THE WHITE HOUSE
Office of the Press Secretary
For Immediate Release May 31, 1993
TIME FOR THE NATIONAL OBSERVANCE OF THE FIFTIETH ANNIVERSARY OF WORLD WAR II, 1993 - - - - - - - BY THE PRESIDENT OF THE UNITED STATES OF AMERICA A PROCLAMATION
Americans live in an era when there are no major confrontations between world powers. This period of peace traces its roots back 50 years to the Second World War. Our Armed Forces stood strong against totalitarian regimes that sought to dominate and suppress freedom-loving peoples of the world. Although Americans felt ill-equipped to take on the vast international responsibilities, we rose to take on world leadership. In the process, we learned the price of aggression and the benefits of peace.
At the end of the Cold War, it is therefore fitting to remember the years of World War II and those brave and selfless American patriots who stood strong and true against tyranny so that we could enjoy a safer and more prosperous life. President Franklin D. Roosevelt's thoughts about the time still apply today:
We are faced with the pre-eminent fact that, if civilization is to survive, we must cultivate the science of human relationship -- the ability of all people, of all kinds, to live together and work together in the same world, at peace. . . .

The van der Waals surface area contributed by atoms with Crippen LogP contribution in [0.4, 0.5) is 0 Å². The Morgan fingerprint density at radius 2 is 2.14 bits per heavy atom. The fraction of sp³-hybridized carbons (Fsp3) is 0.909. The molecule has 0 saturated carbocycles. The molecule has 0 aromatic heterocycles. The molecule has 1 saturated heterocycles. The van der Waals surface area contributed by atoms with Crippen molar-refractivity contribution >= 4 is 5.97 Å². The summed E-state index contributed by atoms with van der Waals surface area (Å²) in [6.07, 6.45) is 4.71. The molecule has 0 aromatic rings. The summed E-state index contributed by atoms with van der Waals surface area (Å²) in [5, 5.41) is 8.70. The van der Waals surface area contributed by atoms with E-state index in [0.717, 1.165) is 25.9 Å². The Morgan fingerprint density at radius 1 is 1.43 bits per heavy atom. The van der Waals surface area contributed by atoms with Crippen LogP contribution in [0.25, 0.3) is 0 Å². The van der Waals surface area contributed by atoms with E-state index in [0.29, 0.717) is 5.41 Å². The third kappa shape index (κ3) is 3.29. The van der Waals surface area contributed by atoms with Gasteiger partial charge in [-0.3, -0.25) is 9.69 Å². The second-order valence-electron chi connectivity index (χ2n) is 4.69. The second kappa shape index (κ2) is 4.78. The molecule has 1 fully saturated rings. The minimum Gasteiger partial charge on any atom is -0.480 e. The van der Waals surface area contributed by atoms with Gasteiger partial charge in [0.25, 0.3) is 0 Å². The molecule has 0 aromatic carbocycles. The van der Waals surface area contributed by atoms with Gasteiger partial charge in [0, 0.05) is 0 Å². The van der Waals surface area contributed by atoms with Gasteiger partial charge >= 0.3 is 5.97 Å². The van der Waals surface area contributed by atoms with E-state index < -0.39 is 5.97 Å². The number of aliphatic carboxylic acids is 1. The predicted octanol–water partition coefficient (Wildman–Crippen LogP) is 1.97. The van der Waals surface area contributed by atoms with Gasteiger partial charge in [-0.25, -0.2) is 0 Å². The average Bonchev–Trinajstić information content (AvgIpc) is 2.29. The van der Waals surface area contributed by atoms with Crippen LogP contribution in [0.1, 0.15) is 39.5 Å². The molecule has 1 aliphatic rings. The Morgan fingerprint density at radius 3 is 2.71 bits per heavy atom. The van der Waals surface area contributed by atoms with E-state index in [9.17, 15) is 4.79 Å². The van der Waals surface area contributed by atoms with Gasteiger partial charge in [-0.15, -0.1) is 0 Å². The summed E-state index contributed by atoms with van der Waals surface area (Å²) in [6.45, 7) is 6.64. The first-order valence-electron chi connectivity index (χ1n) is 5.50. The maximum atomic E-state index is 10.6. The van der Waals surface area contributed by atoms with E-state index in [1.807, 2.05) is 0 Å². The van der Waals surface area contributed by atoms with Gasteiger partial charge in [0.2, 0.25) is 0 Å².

Our generation and future generations must heed these words. In a world warmed by the sunshine of freedom, but threatened still by ancient hatreds and new plagues, the United States of America must stand as a beacon of liberty and justice.
During this period of remembrance and reflection, it is appropriate that Memorial Day be included during the "Time for the National Observance of the Fiftieth Anniversary of World War II." As we preserve the memory of the events of World War II and honor the memory of our loved ones lost during that tragic time, I call upon Americans to study the history of that era so that the values our Nation defended and the lessons we learned will never be forgotten. I ask that we celebrate freedom and peace in our houses of worship and in our halls of government, in private thanksgiving and public ceremonies, and that we remember and honor our Nation's World War II veterans.
The Congress, by House Joint Resolution 80, has designated May 30, 1993, through June 7, 1993, as a "Time for the National Observance of the Fiftieth Anniversary of World War II."
NOW, THEREFORE, I, WILLIAM J. CLINTON, President of the United States of America, do hereby designate May 30, 1993, through June 7, 1993, as a Time for the National Observance of the Fiftieth Anniversary of World War II. I call upon all Americans to observe this period with appropriate programs and activities.
IN WITNESS WHEREOF, I have hereunto set my hand this thirty-first day of May, in the year of our Lord nineteen hundred and ninety-three, and of the Independence of the United States of America the two hundred and seventeenth.
WILLIAM J. CLINTON